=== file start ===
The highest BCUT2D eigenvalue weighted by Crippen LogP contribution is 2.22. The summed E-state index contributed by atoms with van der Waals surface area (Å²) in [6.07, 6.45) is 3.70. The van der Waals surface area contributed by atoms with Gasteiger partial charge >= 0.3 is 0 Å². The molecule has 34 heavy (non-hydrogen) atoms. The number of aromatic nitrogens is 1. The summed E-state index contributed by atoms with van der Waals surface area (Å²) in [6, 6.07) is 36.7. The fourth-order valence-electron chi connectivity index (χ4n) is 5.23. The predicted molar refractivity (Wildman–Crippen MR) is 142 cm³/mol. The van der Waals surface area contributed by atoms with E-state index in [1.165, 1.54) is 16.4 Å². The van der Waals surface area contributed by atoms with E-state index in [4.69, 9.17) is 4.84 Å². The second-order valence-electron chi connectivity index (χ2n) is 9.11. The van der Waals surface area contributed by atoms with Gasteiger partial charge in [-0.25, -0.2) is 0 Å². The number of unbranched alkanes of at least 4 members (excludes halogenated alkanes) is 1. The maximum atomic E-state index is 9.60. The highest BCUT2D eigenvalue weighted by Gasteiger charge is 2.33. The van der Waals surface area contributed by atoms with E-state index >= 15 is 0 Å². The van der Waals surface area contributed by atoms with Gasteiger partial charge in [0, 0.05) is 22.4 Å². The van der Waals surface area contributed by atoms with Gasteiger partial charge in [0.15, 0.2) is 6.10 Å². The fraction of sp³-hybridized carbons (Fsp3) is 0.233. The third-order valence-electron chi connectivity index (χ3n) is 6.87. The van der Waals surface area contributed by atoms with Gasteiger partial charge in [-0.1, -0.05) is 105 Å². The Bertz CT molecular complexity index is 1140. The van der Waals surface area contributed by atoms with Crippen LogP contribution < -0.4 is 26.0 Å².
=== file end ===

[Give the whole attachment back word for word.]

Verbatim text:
The highest BCUT2D eigenvalue weighted by Crippen LogP contribution is 2.22. The summed E-state index contributed by atoms with van der Waals surface area (Å²) in [6.07, 6.45) is 3.70. The van der Waals surface area contributed by atoms with Gasteiger partial charge >= 0.3 is 0 Å². The molecule has 34 heavy (non-hydrogen) atoms. The number of aromatic nitrogens is 1. The summed E-state index contributed by atoms with van der Waals surface area (Å²) in [6, 6.07) is 36.7. The fourth-order valence-electron chi connectivity index (χ4n) is 5.23. The predicted molar refractivity (Wildman–Crippen MR) is 142 cm³/mol. The van der Waals surface area contributed by atoms with E-state index in [1.165, 1.54) is 16.4 Å². The van der Waals surface area contributed by atoms with E-state index in [4.69, 9.17) is 4.84 Å². The second-order valence-electron chi connectivity index (χ2n) is 9.11. The van der Waals surface area contributed by atoms with Gasteiger partial charge in [-0.25, -0.2) is 0 Å². The number of unbranched alkanes of at least 4 members (excludes halogenated alkanes) is 1. The maximum atomic E-state index is 9.60. The highest BCUT2D eigenvalue weighted by Gasteiger charge is 2.33. The van der Waals surface area contributed by atoms with E-state index >= 15 is 0 Å². The van der Waals surface area contributed by atoms with Gasteiger partial charge in [0, 0.05) is 22.4 Å². The van der Waals surface area contributed by atoms with Gasteiger partial charge in [0.15, 0.2) is 6.10 Å². The fraction of sp³-hybridized carbons (Fsp3) is 0.233. The third-order valence-electron chi connectivity index (χ3n) is 6.87. The van der Waals surface area contributed by atoms with Gasteiger partial charge in [-0.1, -0.05) is 105 Å². The Bertz CT molecular complexity index is 1140. The van der Waals surface area contributed by atoms with Crippen LogP contribution < -0.4 is 26.0 Å².